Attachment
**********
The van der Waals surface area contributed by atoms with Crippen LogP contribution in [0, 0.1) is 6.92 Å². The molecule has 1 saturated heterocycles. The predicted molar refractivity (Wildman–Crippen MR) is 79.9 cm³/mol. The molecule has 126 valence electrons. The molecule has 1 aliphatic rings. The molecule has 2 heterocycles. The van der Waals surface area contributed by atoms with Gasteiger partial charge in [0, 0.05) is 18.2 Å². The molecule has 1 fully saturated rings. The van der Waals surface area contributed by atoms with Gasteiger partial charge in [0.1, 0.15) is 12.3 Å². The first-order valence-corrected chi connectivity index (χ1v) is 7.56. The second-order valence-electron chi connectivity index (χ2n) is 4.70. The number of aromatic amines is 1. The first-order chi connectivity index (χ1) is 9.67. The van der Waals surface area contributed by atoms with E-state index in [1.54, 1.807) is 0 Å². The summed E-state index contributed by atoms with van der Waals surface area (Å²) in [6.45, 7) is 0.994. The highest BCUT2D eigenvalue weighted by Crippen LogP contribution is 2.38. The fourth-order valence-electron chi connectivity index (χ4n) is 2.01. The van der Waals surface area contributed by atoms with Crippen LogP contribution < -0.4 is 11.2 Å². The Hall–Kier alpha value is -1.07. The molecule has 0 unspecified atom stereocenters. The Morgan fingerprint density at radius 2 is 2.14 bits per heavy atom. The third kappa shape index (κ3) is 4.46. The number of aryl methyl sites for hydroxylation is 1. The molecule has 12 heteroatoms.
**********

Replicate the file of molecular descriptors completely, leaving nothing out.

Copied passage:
The van der Waals surface area contributed by atoms with Crippen LogP contribution in [0, 0.1) is 6.92 Å². The molecule has 1 saturated heterocycles. The predicted molar refractivity (Wildman–Crippen MR) is 79.9 cm³/mol. The molecule has 126 valence electrons. The molecule has 1 aliphatic rings. The molecule has 2 heterocycles. The van der Waals surface area contributed by atoms with Gasteiger partial charge in [0, 0.05) is 18.2 Å². The molecule has 1 fully saturated rings. The van der Waals surface area contributed by atoms with Gasteiger partial charge in [0.1, 0.15) is 12.3 Å². The first-order valence-corrected chi connectivity index (χ1v) is 7.56. The second-order valence-electron chi connectivity index (χ2n) is 4.70. The number of aromatic amines is 1. The first-order chi connectivity index (χ1) is 9.67. The van der Waals surface area contributed by atoms with E-state index in [1.54, 1.807) is 0 Å². The summed E-state index contributed by atoms with van der Waals surface area (Å²) in [6.45, 7) is 0.994. The highest BCUT2D eigenvalue weighted by Crippen LogP contribution is 2.38. The fourth-order valence-electron chi connectivity index (χ4n) is 2.01. The van der Waals surface area contributed by atoms with Crippen LogP contribution < -0.4 is 11.2 Å². The Hall–Kier alpha value is -1.07. The molecule has 0 unspecified atom stereocenters. The Morgan fingerprint density at radius 2 is 2.14 bits per heavy atom. The third kappa shape index (κ3) is 4.46. The number of aryl methyl sites for hydroxylation is 1. The molecule has 12 heteroatoms.